At the bottom of the modern man there is always a great thirst for self-forgetfulness, self-distraction; he has a secret horror of all which makes him feel his own littleness; the eternal, the infinite, perfection, therefore scare and terrify him. He wishes to approve himself, to admire and congratulate himself; and therefore he turns away from all those problems and abysses which might recall to him his own nothingness. This is what makes the real pettiness of so many of our great minds, and accounts for the lack of personal dignity among us--civilized parrots that we are--as compared with the Arab of the desert; or explains the growing frivolity of our masses, more and more educated, no doubt, but also more and more superficial in all their conceptions of happiness.

Here, then, is the service which Christianity--the oriental element in our culture--renders to us Westerns. It checks and counterbalances our natural tendency toward the passing, the finite, and the changeable, by fixing the mind upon the contemplation of eternal things, and by Platonizing our affections, which otherwise would have too little outlook upon the ideal world. Christianity leads us back from dispersion to concentration, from worldliness to self-recollection. It restores to our souls, fevered with a thousand sordid desires, nobleness, gravity, and calm. Just as sleep is a bath of refreshing for our actual life, so religion is a bath of refreshing for our immortal being. What is sacred has a purifying virtue; religious emotion crowns the brow with an aureole, and thrills the heart with an ineffable joy.

I think that the adversaries of religion as such deceive themselves as to the needs of the western man, and that the modern world will lose its balance as soon as it has passed over altogether to the crude doctrine of progress. We have always need of the infinite, the eternal, the absolute; and since science contents itself with what is relative, it necessarily leaves a void, which it is good for man to fill with contemplation, worship, and adoration. "Religion," said Bacon, "is the spice which is meant to keep life from corruption," and this is especially true to-day of religion taken in the Platonist and oriental sense. A capacity for self-recollection--for withdrawal from the outward to the inward--is in fact the condition of all noble and useful activity.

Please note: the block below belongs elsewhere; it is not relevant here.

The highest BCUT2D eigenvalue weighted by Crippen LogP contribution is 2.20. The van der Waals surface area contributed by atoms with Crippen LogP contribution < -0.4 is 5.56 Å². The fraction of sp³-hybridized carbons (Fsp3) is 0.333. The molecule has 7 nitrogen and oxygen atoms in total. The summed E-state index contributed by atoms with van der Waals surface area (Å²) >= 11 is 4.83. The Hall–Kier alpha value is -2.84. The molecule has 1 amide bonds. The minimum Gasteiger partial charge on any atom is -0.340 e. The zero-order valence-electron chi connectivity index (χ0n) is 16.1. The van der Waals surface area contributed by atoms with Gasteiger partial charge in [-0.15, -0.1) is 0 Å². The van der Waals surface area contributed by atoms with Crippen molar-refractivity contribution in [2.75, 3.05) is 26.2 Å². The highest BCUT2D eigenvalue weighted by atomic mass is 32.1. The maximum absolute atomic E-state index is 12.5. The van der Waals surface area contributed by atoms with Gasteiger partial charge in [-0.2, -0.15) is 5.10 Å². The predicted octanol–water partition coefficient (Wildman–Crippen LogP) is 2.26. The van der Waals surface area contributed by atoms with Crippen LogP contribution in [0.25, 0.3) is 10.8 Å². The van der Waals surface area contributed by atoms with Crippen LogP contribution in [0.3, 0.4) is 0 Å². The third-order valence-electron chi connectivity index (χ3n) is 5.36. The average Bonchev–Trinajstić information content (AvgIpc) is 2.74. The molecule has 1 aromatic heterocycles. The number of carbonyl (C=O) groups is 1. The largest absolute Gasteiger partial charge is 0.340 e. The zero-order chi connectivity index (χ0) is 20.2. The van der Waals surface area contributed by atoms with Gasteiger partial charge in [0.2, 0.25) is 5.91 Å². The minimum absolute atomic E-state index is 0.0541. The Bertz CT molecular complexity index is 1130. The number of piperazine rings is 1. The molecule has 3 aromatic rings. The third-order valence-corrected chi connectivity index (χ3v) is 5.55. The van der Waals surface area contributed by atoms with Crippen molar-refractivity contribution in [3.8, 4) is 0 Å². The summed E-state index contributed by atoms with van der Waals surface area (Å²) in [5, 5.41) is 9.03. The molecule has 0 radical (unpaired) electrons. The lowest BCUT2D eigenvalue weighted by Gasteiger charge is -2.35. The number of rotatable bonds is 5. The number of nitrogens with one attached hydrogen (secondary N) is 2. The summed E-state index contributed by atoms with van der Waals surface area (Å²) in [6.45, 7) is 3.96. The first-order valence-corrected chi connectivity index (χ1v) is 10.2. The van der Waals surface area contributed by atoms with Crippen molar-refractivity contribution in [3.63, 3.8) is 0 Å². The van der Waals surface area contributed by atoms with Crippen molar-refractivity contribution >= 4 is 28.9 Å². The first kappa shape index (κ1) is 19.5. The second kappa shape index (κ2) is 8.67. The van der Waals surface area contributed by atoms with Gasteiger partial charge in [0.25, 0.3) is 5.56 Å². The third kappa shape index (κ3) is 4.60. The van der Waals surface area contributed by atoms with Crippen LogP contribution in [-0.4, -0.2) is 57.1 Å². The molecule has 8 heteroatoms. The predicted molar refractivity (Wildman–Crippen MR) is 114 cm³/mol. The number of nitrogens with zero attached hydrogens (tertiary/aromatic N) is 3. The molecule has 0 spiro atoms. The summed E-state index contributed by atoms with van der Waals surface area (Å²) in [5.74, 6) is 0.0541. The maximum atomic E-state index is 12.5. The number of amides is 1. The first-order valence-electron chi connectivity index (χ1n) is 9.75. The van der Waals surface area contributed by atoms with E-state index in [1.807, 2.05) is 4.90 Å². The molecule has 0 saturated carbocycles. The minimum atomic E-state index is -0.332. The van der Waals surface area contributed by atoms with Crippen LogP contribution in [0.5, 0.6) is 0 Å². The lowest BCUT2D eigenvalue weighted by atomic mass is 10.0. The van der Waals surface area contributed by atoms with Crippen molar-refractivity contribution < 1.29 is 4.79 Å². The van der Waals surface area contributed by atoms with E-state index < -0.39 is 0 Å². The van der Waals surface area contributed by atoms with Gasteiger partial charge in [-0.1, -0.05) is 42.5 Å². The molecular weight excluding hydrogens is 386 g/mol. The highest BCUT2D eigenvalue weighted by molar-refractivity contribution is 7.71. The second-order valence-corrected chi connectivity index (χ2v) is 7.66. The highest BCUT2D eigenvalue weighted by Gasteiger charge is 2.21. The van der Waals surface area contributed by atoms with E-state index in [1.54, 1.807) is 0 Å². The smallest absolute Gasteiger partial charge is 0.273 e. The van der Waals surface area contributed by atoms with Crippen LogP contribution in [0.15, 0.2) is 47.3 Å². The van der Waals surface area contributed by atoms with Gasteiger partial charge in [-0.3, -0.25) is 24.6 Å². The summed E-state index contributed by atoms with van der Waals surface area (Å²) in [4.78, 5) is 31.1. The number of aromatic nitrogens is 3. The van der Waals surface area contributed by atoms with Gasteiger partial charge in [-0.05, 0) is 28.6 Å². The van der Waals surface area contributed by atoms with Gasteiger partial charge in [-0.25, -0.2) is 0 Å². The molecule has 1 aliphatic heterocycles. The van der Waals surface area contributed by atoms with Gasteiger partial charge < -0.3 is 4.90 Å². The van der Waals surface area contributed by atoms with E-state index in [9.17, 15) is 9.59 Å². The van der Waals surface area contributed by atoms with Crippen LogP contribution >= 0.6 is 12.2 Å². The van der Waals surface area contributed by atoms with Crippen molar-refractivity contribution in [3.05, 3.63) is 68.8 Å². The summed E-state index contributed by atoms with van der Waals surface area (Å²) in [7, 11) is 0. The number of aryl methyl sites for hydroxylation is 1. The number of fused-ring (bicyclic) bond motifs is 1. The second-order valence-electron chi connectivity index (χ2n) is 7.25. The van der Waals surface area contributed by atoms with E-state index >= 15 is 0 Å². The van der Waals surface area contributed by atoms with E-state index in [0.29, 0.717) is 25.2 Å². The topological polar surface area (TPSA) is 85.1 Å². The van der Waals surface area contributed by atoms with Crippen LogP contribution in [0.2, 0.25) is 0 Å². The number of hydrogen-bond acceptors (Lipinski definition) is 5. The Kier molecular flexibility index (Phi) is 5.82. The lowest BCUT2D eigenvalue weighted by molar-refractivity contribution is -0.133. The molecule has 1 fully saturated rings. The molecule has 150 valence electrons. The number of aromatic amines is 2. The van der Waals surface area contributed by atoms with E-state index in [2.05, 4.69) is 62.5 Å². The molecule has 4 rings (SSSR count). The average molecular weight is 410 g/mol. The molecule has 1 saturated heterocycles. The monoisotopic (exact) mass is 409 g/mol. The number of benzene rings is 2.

This return, indeed, to what is serious, divine, and sacred, is becoming more and more difficult, because of the growth of critical anxiety within the church itself, the increasing worldliness of religious preaching, and the universal agitation and disquiet of society. But such a return is more and more necessary. Without it there is no inner life, and the inner life is the only means whereby we may oppose a profitable resistance to circumstance. If the sailor did not carry with him his own temperature he could not go from the pole to the equator, and remain himself in spite of all. The man who has no refuge in himself, who lives, so to speak, in his front rooms, in the outer whirlwind of things and opinions, is not properly a personality at all; he is not distinct, free, original, a cause--in a word, some one. He is one of a crowd, a taxpayer, an elector, an anonymity, but not a man. He helps to make up the mass--to fill up the number of human consumers or producers; but he interests nobody but the economist and the statistician, who take the heap of sand as a whole into consideration, without troubling themselves about the uninteresting uniformity of the individual grains. The crowd counts only as a massive elementary force--why? because its constituent parts are individually insignificant: they are all like each other, and we add them up like the molecules of water in a river, gauging them by the fathom instead of appreciating them as individuals. Such men are reckoned and weighed merely as so many bodies: they have never been individualized by conscience, after the manner of souls.

He who floats with the current, who does not guide himself according to higher principles, who has no ideal, no convictions--such a man is a mere article of the world's furniture--a thing moved, instead of a living and moving being--an echo, not a voice. The man who has no inner life is the slave of his surroundings, as the barometer is the obedient servant of the air at rest, and the weathercock the humble servant of the air in motion.